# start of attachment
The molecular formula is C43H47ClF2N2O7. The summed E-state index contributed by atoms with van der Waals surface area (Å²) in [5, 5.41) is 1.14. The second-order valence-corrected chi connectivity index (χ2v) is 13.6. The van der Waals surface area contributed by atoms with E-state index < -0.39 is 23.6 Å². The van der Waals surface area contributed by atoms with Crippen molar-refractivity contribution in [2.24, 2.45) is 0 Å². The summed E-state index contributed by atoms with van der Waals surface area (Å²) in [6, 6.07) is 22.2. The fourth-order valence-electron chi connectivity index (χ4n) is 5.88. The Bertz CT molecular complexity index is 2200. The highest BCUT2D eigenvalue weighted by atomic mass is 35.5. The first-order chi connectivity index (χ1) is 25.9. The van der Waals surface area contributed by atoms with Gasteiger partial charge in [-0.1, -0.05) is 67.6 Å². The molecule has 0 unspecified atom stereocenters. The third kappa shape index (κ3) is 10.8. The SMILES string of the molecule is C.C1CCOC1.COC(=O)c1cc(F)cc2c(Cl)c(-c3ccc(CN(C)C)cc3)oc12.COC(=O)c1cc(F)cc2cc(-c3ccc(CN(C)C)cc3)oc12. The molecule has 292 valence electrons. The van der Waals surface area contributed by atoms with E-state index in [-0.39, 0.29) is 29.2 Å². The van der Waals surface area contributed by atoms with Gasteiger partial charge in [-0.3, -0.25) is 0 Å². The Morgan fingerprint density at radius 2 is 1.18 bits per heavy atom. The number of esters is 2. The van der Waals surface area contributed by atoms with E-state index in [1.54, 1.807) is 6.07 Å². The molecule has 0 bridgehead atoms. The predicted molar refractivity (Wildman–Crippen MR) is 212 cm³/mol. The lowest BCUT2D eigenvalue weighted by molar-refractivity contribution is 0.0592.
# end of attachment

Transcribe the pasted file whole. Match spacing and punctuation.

The molecular formula is C43H47ClF2N2O7. The summed E-state index contributed by atoms with van der Waals surface area (Å²) in [5, 5.41) is 1.14. The second-order valence-corrected chi connectivity index (χ2v) is 13.6. The van der Waals surface area contributed by atoms with E-state index < -0.39 is 23.6 Å². The van der Waals surface area contributed by atoms with Crippen molar-refractivity contribution in [2.24, 2.45) is 0 Å². The summed E-state index contributed by atoms with van der Waals surface area (Å²) in [6, 6.07) is 22.2. The fourth-order valence-electron chi connectivity index (χ4n) is 5.88. The Bertz CT molecular complexity index is 2200. The highest BCUT2D eigenvalue weighted by atomic mass is 35.5. The first-order chi connectivity index (χ1) is 25.9. The van der Waals surface area contributed by atoms with Gasteiger partial charge in [-0.1, -0.05) is 67.6 Å². The molecule has 0 unspecified atom stereocenters. The third kappa shape index (κ3) is 10.8. The SMILES string of the molecule is C.C1CCOC1.COC(=O)c1cc(F)cc2c(Cl)c(-c3ccc(CN(C)C)cc3)oc12.COC(=O)c1cc(F)cc2cc(-c3ccc(CN(C)C)cc3)oc12. The molecule has 292 valence electrons. The van der Waals surface area contributed by atoms with E-state index in [-0.39, 0.29) is 29.2 Å². The van der Waals surface area contributed by atoms with Gasteiger partial charge in [-0.3, -0.25) is 0 Å². The Morgan fingerprint density at radius 2 is 1.18 bits per heavy atom. The number of esters is 2. The van der Waals surface area contributed by atoms with E-state index in [1.54, 1.807) is 6.07 Å². The molecule has 0 bridgehead atoms. The predicted molar refractivity (Wildman–Crippen MR) is 212 cm³/mol. The lowest BCUT2D eigenvalue weighted by molar-refractivity contribution is 0.0592.